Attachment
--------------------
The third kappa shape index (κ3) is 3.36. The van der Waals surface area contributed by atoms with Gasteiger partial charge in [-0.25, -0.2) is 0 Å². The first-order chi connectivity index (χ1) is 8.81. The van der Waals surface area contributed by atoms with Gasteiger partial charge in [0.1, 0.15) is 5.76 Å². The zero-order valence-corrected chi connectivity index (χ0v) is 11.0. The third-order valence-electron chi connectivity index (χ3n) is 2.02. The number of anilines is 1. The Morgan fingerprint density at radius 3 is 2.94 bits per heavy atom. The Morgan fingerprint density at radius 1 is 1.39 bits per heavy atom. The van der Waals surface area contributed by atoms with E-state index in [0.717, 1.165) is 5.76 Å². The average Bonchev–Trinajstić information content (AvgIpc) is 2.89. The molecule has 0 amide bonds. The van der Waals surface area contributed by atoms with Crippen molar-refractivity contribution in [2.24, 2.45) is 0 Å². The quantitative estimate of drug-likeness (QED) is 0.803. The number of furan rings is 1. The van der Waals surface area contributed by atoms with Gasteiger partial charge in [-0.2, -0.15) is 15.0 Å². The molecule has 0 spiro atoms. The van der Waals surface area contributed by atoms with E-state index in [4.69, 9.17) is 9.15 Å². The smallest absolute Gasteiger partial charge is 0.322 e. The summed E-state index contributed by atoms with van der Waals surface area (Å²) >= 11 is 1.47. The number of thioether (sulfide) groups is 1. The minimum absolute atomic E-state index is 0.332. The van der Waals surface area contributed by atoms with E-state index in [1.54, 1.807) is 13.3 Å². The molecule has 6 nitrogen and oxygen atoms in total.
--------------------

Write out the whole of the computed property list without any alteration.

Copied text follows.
The third kappa shape index (κ3) is 3.36. The van der Waals surface area contributed by atoms with Gasteiger partial charge in [-0.25, -0.2) is 0 Å². The first-order chi connectivity index (χ1) is 8.81. The van der Waals surface area contributed by atoms with Gasteiger partial charge in [0.1, 0.15) is 5.76 Å². The zero-order valence-corrected chi connectivity index (χ0v) is 11.0. The third-order valence-electron chi connectivity index (χ3n) is 2.02. The number of anilines is 1. The Morgan fingerprint density at radius 3 is 2.94 bits per heavy atom. The Morgan fingerprint density at radius 1 is 1.39 bits per heavy atom. The van der Waals surface area contributed by atoms with E-state index in [0.717, 1.165) is 5.76 Å². The average Bonchev–Trinajstić information content (AvgIpc) is 2.89. The molecule has 0 amide bonds. The van der Waals surface area contributed by atoms with Crippen molar-refractivity contribution in [2.24, 2.45) is 0 Å². The quantitative estimate of drug-likeness (QED) is 0.803. The number of furan rings is 1. The van der Waals surface area contributed by atoms with Gasteiger partial charge in [-0.2, -0.15) is 15.0 Å². The molecule has 0 spiro atoms. The van der Waals surface area contributed by atoms with E-state index in [4.69, 9.17) is 9.15 Å². The smallest absolute Gasteiger partial charge is 0.322 e. The summed E-state index contributed by atoms with van der Waals surface area (Å²) >= 11 is 1.47. The number of thioether (sulfide) groups is 1. The minimum absolute atomic E-state index is 0.332. The van der Waals surface area contributed by atoms with E-state index in [1.54, 1.807) is 13.3 Å². The molecule has 6 nitrogen and oxygen atoms in total.